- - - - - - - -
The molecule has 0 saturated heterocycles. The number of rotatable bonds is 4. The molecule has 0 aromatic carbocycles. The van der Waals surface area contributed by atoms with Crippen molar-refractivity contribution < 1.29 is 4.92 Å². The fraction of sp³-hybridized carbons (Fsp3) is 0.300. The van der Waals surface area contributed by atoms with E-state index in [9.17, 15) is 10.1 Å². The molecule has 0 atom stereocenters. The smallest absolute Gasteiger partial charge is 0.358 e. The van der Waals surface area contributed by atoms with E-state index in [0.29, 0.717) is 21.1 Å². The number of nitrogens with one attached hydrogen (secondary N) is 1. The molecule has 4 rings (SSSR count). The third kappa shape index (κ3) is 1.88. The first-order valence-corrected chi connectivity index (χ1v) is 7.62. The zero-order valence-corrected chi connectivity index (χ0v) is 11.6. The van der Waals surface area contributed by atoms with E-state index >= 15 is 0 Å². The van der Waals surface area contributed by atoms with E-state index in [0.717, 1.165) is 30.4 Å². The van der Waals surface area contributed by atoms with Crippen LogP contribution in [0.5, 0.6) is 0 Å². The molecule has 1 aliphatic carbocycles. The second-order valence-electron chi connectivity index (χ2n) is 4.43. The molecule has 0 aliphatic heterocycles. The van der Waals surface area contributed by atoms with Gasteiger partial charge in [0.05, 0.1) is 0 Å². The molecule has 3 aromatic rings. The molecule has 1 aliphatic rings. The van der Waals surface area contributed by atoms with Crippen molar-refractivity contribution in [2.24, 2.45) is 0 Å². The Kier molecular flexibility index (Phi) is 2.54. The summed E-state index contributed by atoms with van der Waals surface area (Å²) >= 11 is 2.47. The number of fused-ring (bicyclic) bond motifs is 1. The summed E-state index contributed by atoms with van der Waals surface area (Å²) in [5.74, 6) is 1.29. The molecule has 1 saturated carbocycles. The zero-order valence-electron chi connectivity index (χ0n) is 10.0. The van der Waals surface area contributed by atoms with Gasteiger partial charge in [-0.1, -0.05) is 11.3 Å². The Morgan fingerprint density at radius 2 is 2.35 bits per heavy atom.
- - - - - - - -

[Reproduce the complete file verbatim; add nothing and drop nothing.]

The molecule has 0 saturated heterocycles. The number of rotatable bonds is 4. The molecule has 0 aromatic carbocycles. The van der Waals surface area contributed by atoms with Crippen molar-refractivity contribution < 1.29 is 4.92 Å². The fraction of sp³-hybridized carbons (Fsp3) is 0.300. The van der Waals surface area contributed by atoms with E-state index in [9.17, 15) is 10.1 Å². The molecule has 0 atom stereocenters. The smallest absolute Gasteiger partial charge is 0.358 e. The van der Waals surface area contributed by atoms with E-state index in [0.29, 0.717) is 21.1 Å². The number of nitrogens with one attached hydrogen (secondary N) is 1. The molecule has 4 rings (SSSR count). The third kappa shape index (κ3) is 1.88. The first-order valence-corrected chi connectivity index (χ1v) is 7.62. The zero-order valence-corrected chi connectivity index (χ0v) is 11.6. The van der Waals surface area contributed by atoms with E-state index >= 15 is 0 Å². The van der Waals surface area contributed by atoms with E-state index in [0.717, 1.165) is 30.4 Å². The van der Waals surface area contributed by atoms with Crippen LogP contribution in [0.5, 0.6) is 0 Å². The molecule has 1 aliphatic carbocycles. The second-order valence-electron chi connectivity index (χ2n) is 4.43. The molecule has 0 aliphatic heterocycles. The van der Waals surface area contributed by atoms with Gasteiger partial charge in [0.05, 0.1) is 0 Å². The molecule has 3 aromatic rings. The molecule has 1 aliphatic rings. The van der Waals surface area contributed by atoms with Crippen molar-refractivity contribution in [2.24, 2.45) is 0 Å². The Kier molecular flexibility index (Phi) is 2.54. The summed E-state index contributed by atoms with van der Waals surface area (Å²) >= 11 is 2.47. The number of fused-ring (bicyclic) bond motifs is 1. The summed E-state index contributed by atoms with van der Waals surface area (Å²) in [5.74, 6) is 1.29. The molecule has 1 saturated carbocycles. The zero-order valence-electron chi connectivity index (χ0n) is 10.0. The van der Waals surface area contributed by atoms with Gasteiger partial charge in [-0.1, -0.05) is 11.3 Å². The Morgan fingerprint density at radius 2 is 2.35 bits per heavy atom.